The beautiful goes straight to the heart, it is a ray of intelligibility which reaches it directly and sometimes brings tears to the eyes. And doubtless this delight is an “emotion,” a “feeling”…. However it is a question here of an altogether special feeling, one which depends simply on knowledge and on the happy fullness which a sensible intuition procures for the intellect…. Emotion in the ordinary sense of the word, biological emotion, the development of passions and feelings other than this intellectual joy, is but an effect—an absolutely normal effect—of this joy; it is posterior, if not in time, at least in the nature of things, to the perception of the beautiful, and it remains extrinsic to what formally constitutes the latter. (Jacques Maritain, Art and Scholasticism, 166–67n56)

Here we find that experiences of beauty involve emotion, but they remain essentially intellectual. On the catholic understanding, then, “Intellect is not confined to the operations of pure reason” (Paul Helm, Human Nature from Calvin to Edwards, 17), and Bailey is thus mistaken in thinking that “intellect” refers only to the rational faculty of discursive reason. Indeed, to believe that the intellect equates to discursive reason alone—that “the process of discursive reason is the highest or only form of intellect, or that it outfits itself with its own criteria of, or means to, truth, as if anything that comes to it from outside its own workings must be dismissed as ‘irrational’”—is precisely the error often known as rationalism (James Matthew Wilson, The Vision of the Soul, 77).

Likewise, although Bailey characterizes the faculty of imagination in terms of feeling and emotion, separating it from the “rational” intellect, this, too, is in error because the intellect is not confined to discursive reason. Rather, in classical Christian anthropology imagination is also part of the intellect: “Imagination is the name given to that faculty by which images are produced either in the presence or absence of the object; and this sensory representation of objects by the imagination is an indispensable step in the acquisition of intellectual knowledge” (Mary Constance Barrett, An Experimental Study of the Thomistic Concept of the Faculty of Imagination, v; see also Human Nature, 250).

This means that when we encounter beauty in an imaginative work—a painting, a novel, or whatever else—it is also an intellectual experience and not merely an emotional one. Moreover, as seen in the excerpt from Maritain cited above, such experiences convey knowledge, specifically knowledge of God. This is possible because in the catholic tradition, the beauty of created things is understood to be a reflection of—or a “participation in”—God’s beauty (Junius Johnson, The Father of Lights, 2). God himself is “the plenitude of … the Beautiful” (Hans Urs von Balthasar, My Work in Retrospect, 115), or “Beauty itself” (Father of Lights, 28).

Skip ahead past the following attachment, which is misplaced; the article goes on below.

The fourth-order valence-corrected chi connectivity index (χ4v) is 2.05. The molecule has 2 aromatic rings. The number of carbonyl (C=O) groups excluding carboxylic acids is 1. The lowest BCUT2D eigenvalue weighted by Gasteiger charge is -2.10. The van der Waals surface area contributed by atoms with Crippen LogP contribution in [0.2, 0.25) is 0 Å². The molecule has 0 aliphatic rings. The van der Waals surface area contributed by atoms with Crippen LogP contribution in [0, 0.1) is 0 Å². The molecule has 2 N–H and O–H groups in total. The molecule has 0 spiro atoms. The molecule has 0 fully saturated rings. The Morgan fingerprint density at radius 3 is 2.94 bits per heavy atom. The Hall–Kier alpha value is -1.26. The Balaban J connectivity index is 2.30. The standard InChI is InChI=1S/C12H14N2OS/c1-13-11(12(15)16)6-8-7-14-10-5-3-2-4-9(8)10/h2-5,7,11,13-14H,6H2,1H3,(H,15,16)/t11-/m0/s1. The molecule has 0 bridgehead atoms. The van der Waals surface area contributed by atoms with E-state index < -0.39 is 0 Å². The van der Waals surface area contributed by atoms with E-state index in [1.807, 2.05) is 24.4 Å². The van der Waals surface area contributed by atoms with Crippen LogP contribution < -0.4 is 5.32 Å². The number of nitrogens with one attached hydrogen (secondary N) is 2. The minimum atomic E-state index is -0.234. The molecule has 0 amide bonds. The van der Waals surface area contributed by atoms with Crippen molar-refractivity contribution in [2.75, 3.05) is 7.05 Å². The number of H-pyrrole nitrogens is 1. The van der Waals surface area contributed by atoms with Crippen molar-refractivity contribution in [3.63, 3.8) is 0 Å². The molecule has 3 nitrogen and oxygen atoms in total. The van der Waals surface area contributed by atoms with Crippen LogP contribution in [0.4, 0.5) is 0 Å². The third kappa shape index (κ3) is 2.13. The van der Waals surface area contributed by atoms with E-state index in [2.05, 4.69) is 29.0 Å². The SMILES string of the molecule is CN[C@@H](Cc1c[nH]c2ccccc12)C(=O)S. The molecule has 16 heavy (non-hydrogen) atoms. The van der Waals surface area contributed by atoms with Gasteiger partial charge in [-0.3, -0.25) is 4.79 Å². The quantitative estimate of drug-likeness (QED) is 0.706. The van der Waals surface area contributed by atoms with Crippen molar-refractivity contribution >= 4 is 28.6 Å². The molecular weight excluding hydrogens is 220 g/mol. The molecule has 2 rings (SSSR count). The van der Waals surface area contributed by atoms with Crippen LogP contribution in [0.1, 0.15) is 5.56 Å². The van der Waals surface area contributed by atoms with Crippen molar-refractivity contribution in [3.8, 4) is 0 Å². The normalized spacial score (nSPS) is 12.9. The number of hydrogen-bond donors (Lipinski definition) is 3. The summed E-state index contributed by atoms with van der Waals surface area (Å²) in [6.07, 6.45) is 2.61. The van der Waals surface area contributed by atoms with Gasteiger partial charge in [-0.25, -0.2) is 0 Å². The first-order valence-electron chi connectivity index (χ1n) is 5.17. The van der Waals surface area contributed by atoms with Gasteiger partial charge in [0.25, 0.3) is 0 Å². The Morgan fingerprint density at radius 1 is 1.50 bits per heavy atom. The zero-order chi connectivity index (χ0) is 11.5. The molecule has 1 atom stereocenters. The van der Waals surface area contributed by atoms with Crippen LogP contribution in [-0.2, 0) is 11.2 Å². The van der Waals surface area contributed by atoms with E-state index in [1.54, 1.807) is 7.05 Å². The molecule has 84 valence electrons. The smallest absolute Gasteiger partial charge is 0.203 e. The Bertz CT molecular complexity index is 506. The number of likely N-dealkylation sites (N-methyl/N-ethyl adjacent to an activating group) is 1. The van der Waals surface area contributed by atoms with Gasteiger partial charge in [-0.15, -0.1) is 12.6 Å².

Therefore, because the God who is Beauty has made all things, “the beauty of creation constitutes a revelation of the glory and beauty of God” (Francis J. Hall, The Being and Attributes of God, 306, emphasis original). More precisely, the experience of created beauty is a kind of natural knowledge of God, or “general revelation, which is the witness that God has left of God’s majesty, glory, and faithfulness in every corner of creation” (Father of Lights, 59).

Crucially, we do not arrive at this knowledge through discursive reason: “No arguments or reasons have to be given to enable the experience of beauty. While we may offer such arguments after the fact, these arguments are no part of the moment of recognition. We notice the beauty of the thing apart from any arguments” (Father of Lights, 18).

The role of beauty and imagination in Christian witness can thus be described as follows: imagination enables artists to take the beauty present in the world and creatively re-envision it in a novel form which can be experienced by others. This imaginative experience of beauty provokes desire and reveals God as desirable, without requiring the labor or validation of discursive reason. With the recognition that desirability and revelation converge in the experience of beauty rather than being disparate phenomena in need of reason to connect them, we might say that Plato’s definition of beauty as veritatis splendor, “the splendor of truth,” is vindicated.

To be clear, though, I am not claiming we should give up on reason—it goes without saying that the very act of seeking to understand the nature of beauty requires the use of reason. Furthermore, we should not dispense with arguments entirely, given that they will reach some, but we would also do well to recognize that such people are perhaps more the exception than the norm.

In sum, I agree with Bailey that imagination and beauty have a crucial role to play in our contemporary witness, and he is to be thanked for promulgating this truth. The impetus for Bailey’s book is the concern that “discursive argument has real but limited apologetic value” (165), as well as the conviction that “we are drawn to Christianity’s truth by its goodness, and to its goodness by its beauty” (74). On these two points he is absolutely correct, and it is understandable to conclude, as Bailey does, that “the life of the imagination may serve as a kind of initiation into the life of supernatural faith in an age such as ours, where a distrust and misunderstanding of reason seem to dam it off as a path to the divine” (Vision of the Soul, 150).

That said, Bailey’s characterization of beauty and imagination in terms of emotion and possibility is, in the words of James Matthew Wilson, “one important, though finally unsatisfactory, account of the role beauty should play in human life” (Vision of the Soul, 336), for on such an understanding reason still remains the ultimate arbiter of truth.

Once we grant that the intellect encompasses more than discursive reason, however, the door is open for us to embrace a richer conception of beauty and imagination. To wit, when we see that beauty and imagination, rightly understood, are intellectual as well as affective, we no longer have to try to bridge some gap between imagination and reality. Nor are we limited to crafting imaginative works that show “what it feels like to live with Christian faith” specifically. Our task, rather, is to create and celebrate works of beauty that invite us to participate in the being of the one who is Beauty.